Monday, May 30, 2011

Little Things Can Make a BIG Difference

This is the tiny little blue pill that has made a big difference. When my son's doctor prescribed it, she explained that Abilify was not developed as a treatment for autism, but that it seemed to help in some cases. What we were initiating was possibly a series of trial and error, taking a stab in the dark. As she explained, what works and what doesn't is difficult to predict because autistic children simply have a brain chemistry that works differently.

I didn't fully appreciate her explanation or her subsequent elation that we hit the mark so squarely with our first attempt — that is until now.

Last week, after being on the new medication for over 3 weeks, and as planned, I took away the little blue pill. On the very first day, when I picked him up for school, he crashed. I saw it on his face the moment he entered the room. When I asked what was wrong, he wailed — that mournful deep sound he has when he is disappointed beyond control. He explained, he was not able to buy a book he wanted at the book fair. I soothed, he calmed but then a wail welled up again, and again, uncontrollably. He too seemed to realize that it was more than a book. As he said, "I don't know why I feel like I do. I don't know why I can't stop crying. Something's just wrong. I don't feel right."

The next day at school was just as bad. I got a call from the social worker. Without any insight as to the timing of our transition, she had noticed the remarkable change in C.S.'s ability to control his frustration. And of course she reported that he was having a very difficult day. Unable to myself and even though pick-up was in less than two hours, I dispatched my husband to deliver the little blue pill to our son at school right away.

Silver Lining: I most certainly appreciate our success to its fullest now! The little blue pill makes a big difference. It protects my son's happiness. Any mother will tell you how invaluable something like that is. And so, yesterday, the kids and I rode six laps around our neighborhood loop on our bicycles. Vigorous regular exercise is our solution to the weight gain now. As for medication, we'll stick with that little blue pill, thank you!


  1. To those people who say that medication is a crutch, I say "Sometimes, we need crutches when something is not working right". We need food because our body does not make its own energy. We need rest because our body needs to reconnect neurons. And some people need Abilify.

  2. You say it well. But besides, I too think medication is a crutch — a necessary one. He'd be hobbled without it, prone to fall and fail. To those who imply using a crutch is a problem, I'd ask, how is not leaning on one better?

  3. Do you mind if I ask how big the dose is for his medication? We've just started Brayden on Tenex and are trying (unsuccessfully) to determine the right amount. I think we're getting closer, but he's still a little too subdued for my taste.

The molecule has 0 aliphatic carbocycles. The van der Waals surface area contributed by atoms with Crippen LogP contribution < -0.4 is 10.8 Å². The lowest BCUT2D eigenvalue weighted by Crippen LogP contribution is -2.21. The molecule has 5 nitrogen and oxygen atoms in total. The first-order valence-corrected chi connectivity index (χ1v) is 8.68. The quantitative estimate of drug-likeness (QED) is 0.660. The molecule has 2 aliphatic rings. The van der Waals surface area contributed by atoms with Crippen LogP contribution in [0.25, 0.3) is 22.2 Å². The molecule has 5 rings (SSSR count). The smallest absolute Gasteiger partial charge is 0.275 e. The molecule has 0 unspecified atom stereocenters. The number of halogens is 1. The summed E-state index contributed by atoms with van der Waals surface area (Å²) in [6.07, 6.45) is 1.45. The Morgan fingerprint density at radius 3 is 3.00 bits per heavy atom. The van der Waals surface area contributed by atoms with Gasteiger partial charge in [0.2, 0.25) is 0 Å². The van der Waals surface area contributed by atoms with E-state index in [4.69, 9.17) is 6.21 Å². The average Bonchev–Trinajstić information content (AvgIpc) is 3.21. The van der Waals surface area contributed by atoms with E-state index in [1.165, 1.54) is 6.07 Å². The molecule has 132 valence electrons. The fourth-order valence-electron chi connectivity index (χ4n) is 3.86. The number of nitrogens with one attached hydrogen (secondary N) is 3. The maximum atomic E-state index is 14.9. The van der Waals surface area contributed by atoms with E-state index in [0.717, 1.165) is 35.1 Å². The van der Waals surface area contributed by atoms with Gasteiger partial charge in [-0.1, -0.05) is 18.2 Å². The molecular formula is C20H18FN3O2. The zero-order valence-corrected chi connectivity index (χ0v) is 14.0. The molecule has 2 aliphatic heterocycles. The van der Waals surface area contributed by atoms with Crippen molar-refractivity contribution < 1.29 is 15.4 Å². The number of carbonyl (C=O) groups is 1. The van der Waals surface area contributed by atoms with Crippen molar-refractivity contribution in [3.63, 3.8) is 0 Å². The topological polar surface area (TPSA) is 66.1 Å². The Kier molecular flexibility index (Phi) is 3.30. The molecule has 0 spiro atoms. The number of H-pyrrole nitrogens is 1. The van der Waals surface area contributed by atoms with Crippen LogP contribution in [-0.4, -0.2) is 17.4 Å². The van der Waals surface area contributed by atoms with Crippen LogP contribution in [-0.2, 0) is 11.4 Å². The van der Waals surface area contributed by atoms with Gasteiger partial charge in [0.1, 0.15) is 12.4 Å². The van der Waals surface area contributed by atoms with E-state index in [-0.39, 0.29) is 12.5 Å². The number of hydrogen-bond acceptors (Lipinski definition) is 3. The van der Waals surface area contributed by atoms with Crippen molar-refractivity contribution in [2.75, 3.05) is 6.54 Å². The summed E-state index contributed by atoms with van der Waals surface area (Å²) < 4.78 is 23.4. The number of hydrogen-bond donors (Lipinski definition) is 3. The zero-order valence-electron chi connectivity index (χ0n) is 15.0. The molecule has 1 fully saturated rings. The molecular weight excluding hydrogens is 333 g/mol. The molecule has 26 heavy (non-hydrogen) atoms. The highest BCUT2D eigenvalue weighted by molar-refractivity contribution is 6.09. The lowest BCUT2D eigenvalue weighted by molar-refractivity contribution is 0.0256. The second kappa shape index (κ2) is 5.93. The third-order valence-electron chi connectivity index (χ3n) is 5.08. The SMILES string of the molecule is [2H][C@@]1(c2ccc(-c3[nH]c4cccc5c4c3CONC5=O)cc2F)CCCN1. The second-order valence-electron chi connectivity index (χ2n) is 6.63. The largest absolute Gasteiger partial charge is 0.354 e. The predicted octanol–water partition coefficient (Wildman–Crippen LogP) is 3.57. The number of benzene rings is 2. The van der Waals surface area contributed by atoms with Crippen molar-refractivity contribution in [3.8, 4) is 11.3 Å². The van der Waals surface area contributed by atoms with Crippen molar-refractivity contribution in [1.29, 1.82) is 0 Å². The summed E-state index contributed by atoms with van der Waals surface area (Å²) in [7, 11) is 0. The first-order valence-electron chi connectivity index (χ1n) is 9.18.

1. I don't mind, but first, I reply with the two bits of wisdom I've picked up so far that I think are worth sharing:
      • some drugs are potent, more so than others. A small dosage may not be small at all.
      • small steps are need to keep something in reserve for the long haul, after all this is a lifelong condition.

      As for my son's dosage, we started with 2mg and have since moved up to 3mg. Our goal was not to fundamentally change him, but to make everything more manageable, to support him.

    2. Oh, and I thought it important to add something our doctor articulated so well, the medication was intended to help him "access his therapy and education" ... which it has. He has made great strides now that he simply doesn't react so big anymore. He is more flexible, more open to looking at a situation from another or different perspective. We still have challenges but fewer obstacles.

      I think it is important to define such goals in order to determine how "effective" a medication is for your child's — your family's — needs.

      I hope this was helpful.

    3. Yes, this was very helpful. We also chose medication to help magnify his progress in therapy. We wanted him to be able to focus on the tasks during therapy that will help him gain the most he can from each session. Our goal is to have him ready for kinder in a year and a half. I love how all the information I've gathered has said that medication is intended to be used in conjunction with other therapies.

      We've managed to get his dosage to just the right amount with the advice of his doctor and preschool teacher.

    4. did you also give abilify?did you recognice side effects such as nightmares too?regards linda

    5. Linda,
      The only negative side effects we realized was weight gain. As for nightmares, I credit Abilify with reducing those along with his general anxiety and irritability.

      BUT...each child responds in ways that are hard to predict.


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